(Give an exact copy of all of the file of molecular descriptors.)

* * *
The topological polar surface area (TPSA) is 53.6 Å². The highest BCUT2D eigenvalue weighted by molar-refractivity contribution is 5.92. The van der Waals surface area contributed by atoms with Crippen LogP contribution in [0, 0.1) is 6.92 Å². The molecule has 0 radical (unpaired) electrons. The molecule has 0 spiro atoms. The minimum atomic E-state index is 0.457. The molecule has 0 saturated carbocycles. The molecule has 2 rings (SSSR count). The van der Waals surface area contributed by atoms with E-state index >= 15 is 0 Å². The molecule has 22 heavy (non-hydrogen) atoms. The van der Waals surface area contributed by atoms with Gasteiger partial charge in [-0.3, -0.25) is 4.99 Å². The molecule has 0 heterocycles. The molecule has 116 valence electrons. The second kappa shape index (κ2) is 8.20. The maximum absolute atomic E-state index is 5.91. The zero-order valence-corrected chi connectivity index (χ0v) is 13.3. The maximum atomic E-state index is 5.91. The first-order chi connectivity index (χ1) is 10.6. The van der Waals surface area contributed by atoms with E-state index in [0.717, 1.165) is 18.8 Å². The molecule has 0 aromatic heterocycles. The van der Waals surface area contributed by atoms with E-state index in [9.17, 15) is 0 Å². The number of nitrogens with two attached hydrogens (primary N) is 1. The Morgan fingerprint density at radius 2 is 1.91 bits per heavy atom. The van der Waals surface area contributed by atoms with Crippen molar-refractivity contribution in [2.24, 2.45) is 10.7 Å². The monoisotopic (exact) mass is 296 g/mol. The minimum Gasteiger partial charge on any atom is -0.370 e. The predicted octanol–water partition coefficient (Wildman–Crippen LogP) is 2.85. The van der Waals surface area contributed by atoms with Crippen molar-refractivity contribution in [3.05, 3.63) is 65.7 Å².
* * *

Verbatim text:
The topological polar surface area (TPSA) is 53.6 Å². The highest BCUT2D eigenvalue weighted by molar-refractivity contribution is 5.92. The van der Waals surface area contributed by atoms with Crippen LogP contribution in [0, 0.1) is 6.92 Å². The molecule has 0 radical (unpaired) electrons. The molecule has 0 spiro atoms. The minimum atomic E-state index is 0.457. The molecule has 0 saturated carbocycles. The molecule has 2 rings (SSSR count). The van der Waals surface area contributed by atoms with E-state index >= 15 is 0 Å². The molecule has 22 heavy (non-hydrogen) atoms. The van der Waals surface area contributed by atoms with Gasteiger partial charge in [-0.3, -0.25) is 4.99 Å². The molecule has 0 heterocycles. The molecule has 116 valence electrons. The second kappa shape index (κ2) is 8.20. The maximum absolute atomic E-state index is 5.91. The zero-order valence-corrected chi connectivity index (χ0v) is 13.3. The maximum atomic E-state index is 5.91. The first-order chi connectivity index (χ1) is 10.6. The van der Waals surface area contributed by atoms with E-state index in [0.717, 1.165) is 18.8 Å². The molecule has 0 aromatic heterocycles. The van der Waals surface area contributed by atoms with E-state index in [9.17, 15) is 0 Å². The number of nitrogens with two attached hydrogens (primary N) is 1. The Morgan fingerprint density at radius 2 is 1.91 bits per heavy atom. The van der Waals surface area contributed by atoms with Crippen molar-refractivity contribution in [2.24, 2.45) is 10.7 Å². The monoisotopic (exact) mass is 296 g/mol. The minimum Gasteiger partial charge on any atom is -0.370 e. The predicted octanol–water partition coefficient (Wildman–Crippen LogP) is 2.85. The van der Waals surface area contributed by atoms with Crippen molar-refractivity contribution in [3.05, 3.63) is 65.7 Å².